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Publishing the Forbidden. All Rights Reserved. © Samizdat 2014-21.

Numbers 7, 9 and 40, and the Omphalos.

“Later he became fascinated with more abstract topics: numbers in Greek medicine, the numbers seven, nine and forty, and the concept of an imaginary middle point, the omphalos or world-navel, a recurrent theme in Greek, Roman and Semitic mythology.”

–W.H. Roscher, Pan and the Nightmare: Ephialtes–A Pathological-Mythological Treatise on the Nightmare in Classical Antiquity, & An Essay on Pan by James Hillman, 1972. Pp., pg. v.

The Scientific Study of Myth and Symbol.

 “…and he too was a pioneer investigator and indefatigable assembler of data in the nineteenth-century style. It is only now that we can see his achievements in scholarship as equalling those of his contemporaries in the natural sciences. He more than any other classicist is responsible for having collected into one place the mythical and religious material of the ancient world, providing the ground for the scientific study of myth and symbol.”

 –W.H. Roscher, Pan and the Nightmare: Ephialtes–A Pathological-Mythological Treatise on the Nightmare in Classical Antiquity, & An Essay on Pan by James Hillman, 1972. Pp. iii. 

Boehme, Sophia, and Valentinus.

“Boehme extended his theosophy with the figure of the Noble Virgin of Sophia, a figure based on the allegeory in the Book of Wisdom and Proverbs. She animates the second world of “eternal nature” as a serene and reflective aspect of God. Both the terms “abyss” and “Sophia” recall mythic aspects in the Gnostic aeonology of Valentinus (second century), a remarkable example of Protestant esotericism naively invoking Hellenistic heterodoxy.”

 –Nicholas Goodrick-Clarke, The Western Esoteric Traditions: A Historical Introduction, 2008. Pg. 96.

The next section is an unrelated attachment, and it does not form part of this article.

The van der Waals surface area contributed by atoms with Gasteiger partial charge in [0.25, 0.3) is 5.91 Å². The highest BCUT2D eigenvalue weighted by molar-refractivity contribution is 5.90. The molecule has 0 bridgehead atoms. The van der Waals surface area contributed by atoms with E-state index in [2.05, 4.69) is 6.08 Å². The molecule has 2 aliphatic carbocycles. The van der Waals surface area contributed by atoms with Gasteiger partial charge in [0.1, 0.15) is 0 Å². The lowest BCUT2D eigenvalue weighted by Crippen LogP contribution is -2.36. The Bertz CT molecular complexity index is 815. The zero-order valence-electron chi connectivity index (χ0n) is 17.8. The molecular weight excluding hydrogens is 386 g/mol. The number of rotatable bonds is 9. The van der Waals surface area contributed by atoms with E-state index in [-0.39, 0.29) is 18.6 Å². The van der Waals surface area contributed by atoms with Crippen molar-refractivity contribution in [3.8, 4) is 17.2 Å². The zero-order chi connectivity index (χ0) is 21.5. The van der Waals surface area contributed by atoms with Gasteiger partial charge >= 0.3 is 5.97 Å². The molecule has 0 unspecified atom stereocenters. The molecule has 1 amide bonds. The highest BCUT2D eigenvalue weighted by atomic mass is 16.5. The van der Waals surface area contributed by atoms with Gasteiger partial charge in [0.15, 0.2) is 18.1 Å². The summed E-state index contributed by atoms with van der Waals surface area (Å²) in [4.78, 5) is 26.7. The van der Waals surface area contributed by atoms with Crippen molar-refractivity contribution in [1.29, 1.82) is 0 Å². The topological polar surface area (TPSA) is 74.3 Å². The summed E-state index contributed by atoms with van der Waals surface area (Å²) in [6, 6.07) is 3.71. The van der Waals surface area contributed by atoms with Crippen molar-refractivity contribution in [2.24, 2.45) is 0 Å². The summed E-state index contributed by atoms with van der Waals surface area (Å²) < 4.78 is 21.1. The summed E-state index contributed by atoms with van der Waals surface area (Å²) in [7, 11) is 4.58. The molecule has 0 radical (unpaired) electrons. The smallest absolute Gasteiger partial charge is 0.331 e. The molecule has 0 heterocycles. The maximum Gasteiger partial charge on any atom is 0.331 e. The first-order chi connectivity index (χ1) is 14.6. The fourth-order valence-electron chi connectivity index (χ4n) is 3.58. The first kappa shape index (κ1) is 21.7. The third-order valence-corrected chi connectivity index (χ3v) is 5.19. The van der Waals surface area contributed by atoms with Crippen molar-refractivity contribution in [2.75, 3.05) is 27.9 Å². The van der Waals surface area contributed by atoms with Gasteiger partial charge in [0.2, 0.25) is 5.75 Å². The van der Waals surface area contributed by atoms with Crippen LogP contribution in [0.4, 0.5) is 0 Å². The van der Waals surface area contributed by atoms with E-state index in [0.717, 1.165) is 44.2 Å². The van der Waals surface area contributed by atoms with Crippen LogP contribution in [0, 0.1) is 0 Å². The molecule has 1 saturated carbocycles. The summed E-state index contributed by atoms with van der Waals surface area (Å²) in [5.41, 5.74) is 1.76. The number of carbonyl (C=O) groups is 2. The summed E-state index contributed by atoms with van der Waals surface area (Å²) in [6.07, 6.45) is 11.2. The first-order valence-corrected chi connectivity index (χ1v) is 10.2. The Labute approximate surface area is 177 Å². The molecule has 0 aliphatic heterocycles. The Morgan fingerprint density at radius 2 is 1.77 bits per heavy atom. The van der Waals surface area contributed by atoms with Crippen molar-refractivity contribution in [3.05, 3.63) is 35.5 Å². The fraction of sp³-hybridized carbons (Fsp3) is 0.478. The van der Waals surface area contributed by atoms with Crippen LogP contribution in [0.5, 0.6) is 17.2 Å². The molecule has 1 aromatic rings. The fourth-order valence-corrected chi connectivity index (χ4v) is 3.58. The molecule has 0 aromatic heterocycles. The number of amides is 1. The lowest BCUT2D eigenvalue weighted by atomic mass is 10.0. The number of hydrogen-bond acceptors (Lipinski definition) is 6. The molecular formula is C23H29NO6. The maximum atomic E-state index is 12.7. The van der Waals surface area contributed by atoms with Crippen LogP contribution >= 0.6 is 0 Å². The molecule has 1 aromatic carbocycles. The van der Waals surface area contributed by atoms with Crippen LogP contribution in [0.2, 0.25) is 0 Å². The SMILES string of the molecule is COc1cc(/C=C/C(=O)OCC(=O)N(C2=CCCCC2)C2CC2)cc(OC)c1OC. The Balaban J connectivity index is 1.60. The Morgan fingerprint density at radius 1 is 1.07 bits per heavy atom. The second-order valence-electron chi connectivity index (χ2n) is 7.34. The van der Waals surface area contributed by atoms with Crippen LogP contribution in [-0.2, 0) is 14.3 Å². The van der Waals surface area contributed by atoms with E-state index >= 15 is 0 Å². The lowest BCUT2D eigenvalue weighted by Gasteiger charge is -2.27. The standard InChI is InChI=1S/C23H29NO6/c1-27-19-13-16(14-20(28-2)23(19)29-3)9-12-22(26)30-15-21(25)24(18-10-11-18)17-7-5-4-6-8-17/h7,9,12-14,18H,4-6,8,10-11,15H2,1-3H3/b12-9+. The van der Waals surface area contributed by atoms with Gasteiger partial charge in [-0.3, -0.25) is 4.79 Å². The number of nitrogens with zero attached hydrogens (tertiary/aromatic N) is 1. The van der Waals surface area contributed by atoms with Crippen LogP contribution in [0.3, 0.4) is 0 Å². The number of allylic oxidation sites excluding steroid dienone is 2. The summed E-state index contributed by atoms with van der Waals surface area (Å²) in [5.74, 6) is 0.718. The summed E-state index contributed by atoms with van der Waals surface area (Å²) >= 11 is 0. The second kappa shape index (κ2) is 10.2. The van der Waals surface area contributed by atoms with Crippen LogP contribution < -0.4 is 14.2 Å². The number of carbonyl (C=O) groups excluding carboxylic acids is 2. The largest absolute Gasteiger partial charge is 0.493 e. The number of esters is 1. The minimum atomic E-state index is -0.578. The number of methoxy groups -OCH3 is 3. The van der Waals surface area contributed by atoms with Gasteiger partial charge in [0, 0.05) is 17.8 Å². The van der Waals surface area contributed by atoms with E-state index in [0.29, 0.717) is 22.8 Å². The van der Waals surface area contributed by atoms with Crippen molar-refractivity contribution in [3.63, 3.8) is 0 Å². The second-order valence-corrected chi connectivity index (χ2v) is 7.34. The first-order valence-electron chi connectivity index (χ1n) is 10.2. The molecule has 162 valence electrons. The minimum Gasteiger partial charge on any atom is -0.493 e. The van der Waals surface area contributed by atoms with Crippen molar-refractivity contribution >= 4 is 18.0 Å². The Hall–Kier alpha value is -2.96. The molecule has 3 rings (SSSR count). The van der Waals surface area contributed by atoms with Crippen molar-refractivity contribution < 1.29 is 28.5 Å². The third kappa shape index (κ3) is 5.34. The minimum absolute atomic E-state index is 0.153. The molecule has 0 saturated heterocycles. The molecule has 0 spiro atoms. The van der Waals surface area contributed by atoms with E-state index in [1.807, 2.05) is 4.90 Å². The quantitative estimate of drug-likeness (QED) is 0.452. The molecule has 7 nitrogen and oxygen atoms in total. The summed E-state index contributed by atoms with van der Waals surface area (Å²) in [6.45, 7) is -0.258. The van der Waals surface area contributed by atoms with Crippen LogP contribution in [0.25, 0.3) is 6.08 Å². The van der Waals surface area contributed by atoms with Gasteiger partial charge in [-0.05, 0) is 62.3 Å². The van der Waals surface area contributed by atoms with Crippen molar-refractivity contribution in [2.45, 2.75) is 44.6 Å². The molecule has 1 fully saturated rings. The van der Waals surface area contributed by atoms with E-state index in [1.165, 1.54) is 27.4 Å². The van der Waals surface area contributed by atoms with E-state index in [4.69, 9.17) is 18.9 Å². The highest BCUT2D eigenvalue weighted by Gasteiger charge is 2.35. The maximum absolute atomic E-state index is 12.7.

On the Satanic Indestructibility of Manuscripts.

“In Mikhail Bulgakov’s novel, The Master and Margarita, “the protagonist, a writer, burns a manuscript in a moment of despair only to find out later from the Devil that “manuscripts don’t burn.” […] Nikolai Gogol apparently burned the second volume of Dead Souls, and it has been lost forever.”

–Edward Frenkel, “Is the Universe a Simulation?” The New York Times, February 14, 2014, Sunday Review. (A version appeared on February 16, 2014, on page SR12 of the National edition.)

The Search for the Prisca Theologia.

“These great and good men promulgated the idea of an ongoing, beneficent magic available to certain men of every age for the collective use of mankind. The Latin for this is prisca theologia, secret wisdom. The odd thing is that this belief in a secret wisdom is not the Rosicrucians’ alone. We know in London in the middle of the same century of the existence of a society called the Invisible College. Its members were reputed to be the very carriers of the beneficent magic I speak of.

You of course do not know of the writings of Giordano Bruno, of which here is a specimen page in his own handwriting. My scholars have traced for me, like the best detectives, the existence of this idea and of various mysterious organizations to maintain it, in most of the Renaissance cultures, in medieval societies and in ancient Greece.

I hope you are following this closely. The earliest recorded mention of special people born in each age to ease the sufferings of humankind with their prisca theologia comes to us through the Greek in the translated writings of the Egyptian priest Hermes Trismegistus. It is Hermes who gives the historical name to this occult knowledge. It is called the Hermetica.”

–EL Doctorow, Ragtime, pg. 124.

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